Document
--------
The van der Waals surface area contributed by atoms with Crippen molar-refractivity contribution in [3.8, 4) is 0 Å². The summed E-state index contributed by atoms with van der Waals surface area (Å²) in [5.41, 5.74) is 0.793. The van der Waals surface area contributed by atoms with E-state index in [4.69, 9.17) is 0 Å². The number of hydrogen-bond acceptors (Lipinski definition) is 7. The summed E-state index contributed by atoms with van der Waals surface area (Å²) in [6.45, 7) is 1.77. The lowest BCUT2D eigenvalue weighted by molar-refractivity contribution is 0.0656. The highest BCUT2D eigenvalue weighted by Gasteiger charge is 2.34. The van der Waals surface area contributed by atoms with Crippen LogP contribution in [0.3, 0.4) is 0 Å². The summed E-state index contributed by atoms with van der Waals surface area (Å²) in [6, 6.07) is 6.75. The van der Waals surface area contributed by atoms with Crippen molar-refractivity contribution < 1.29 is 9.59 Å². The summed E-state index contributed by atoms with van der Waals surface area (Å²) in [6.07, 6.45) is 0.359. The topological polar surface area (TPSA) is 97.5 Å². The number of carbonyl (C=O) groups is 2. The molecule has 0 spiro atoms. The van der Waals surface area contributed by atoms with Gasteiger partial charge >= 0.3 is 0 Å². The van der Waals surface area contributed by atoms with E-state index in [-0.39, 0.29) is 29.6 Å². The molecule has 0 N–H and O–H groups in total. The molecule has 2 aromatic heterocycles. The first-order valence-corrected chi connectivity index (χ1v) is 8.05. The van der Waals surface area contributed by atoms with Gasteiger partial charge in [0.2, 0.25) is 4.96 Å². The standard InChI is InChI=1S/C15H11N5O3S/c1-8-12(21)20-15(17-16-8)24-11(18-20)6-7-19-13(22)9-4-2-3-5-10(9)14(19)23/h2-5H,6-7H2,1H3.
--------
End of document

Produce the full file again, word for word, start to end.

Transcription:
The van der Waals surface area contributed by atoms with Crippen molar-refractivity contribution in [3.8, 4) is 0 Å². The summed E-state index contributed by atoms with van der Waals surface area (Å²) in [5.41, 5.74) is 0.793. The van der Waals surface area contributed by atoms with E-state index in [4.69, 9.17) is 0 Å². The number of hydrogen-bond acceptors (Lipinski definition) is 7. The summed E-state index contributed by atoms with van der Waals surface area (Å²) in [6.45, 7) is 1.77. The lowest BCUT2D eigenvalue weighted by molar-refractivity contribution is 0.0656. The highest BCUT2D eigenvalue weighted by Gasteiger charge is 2.34. The van der Waals surface area contributed by atoms with Crippen LogP contribution in [0.3, 0.4) is 0 Å². The summed E-state index contributed by atoms with van der Waals surface area (Å²) in [6, 6.07) is 6.75. The van der Waals surface area contributed by atoms with Crippen molar-refractivity contribution < 1.29 is 9.59 Å². The summed E-state index contributed by atoms with van der Waals surface area (Å²) in [6.07, 6.45) is 0.359. The topological polar surface area (TPSA) is 97.5 Å². The number of carbonyl (C=O) groups is 2. The molecule has 0 spiro atoms. The van der Waals surface area contributed by atoms with Gasteiger partial charge >= 0.3 is 0 Å². The van der Waals surface area contributed by atoms with E-state index in [-0.39, 0.29) is 29.6 Å². The molecule has 0 N–H and O–H groups in total. The molecule has 2 aromatic heterocycles. The first-order valence-corrected chi connectivity index (χ1v) is 8.05. The van der Waals surface area contributed by atoms with Gasteiger partial charge in [0.2, 0.25) is 4.96 Å². The standard InChI is InChI=1S/C15H11N5O3S/c1-8-12(21)20-15(17-16-8)24-11(18-20)6-7-19-13(22)9-4-2-3-5-10(9)14(19)23/h2-5H,6-7H2,1H3.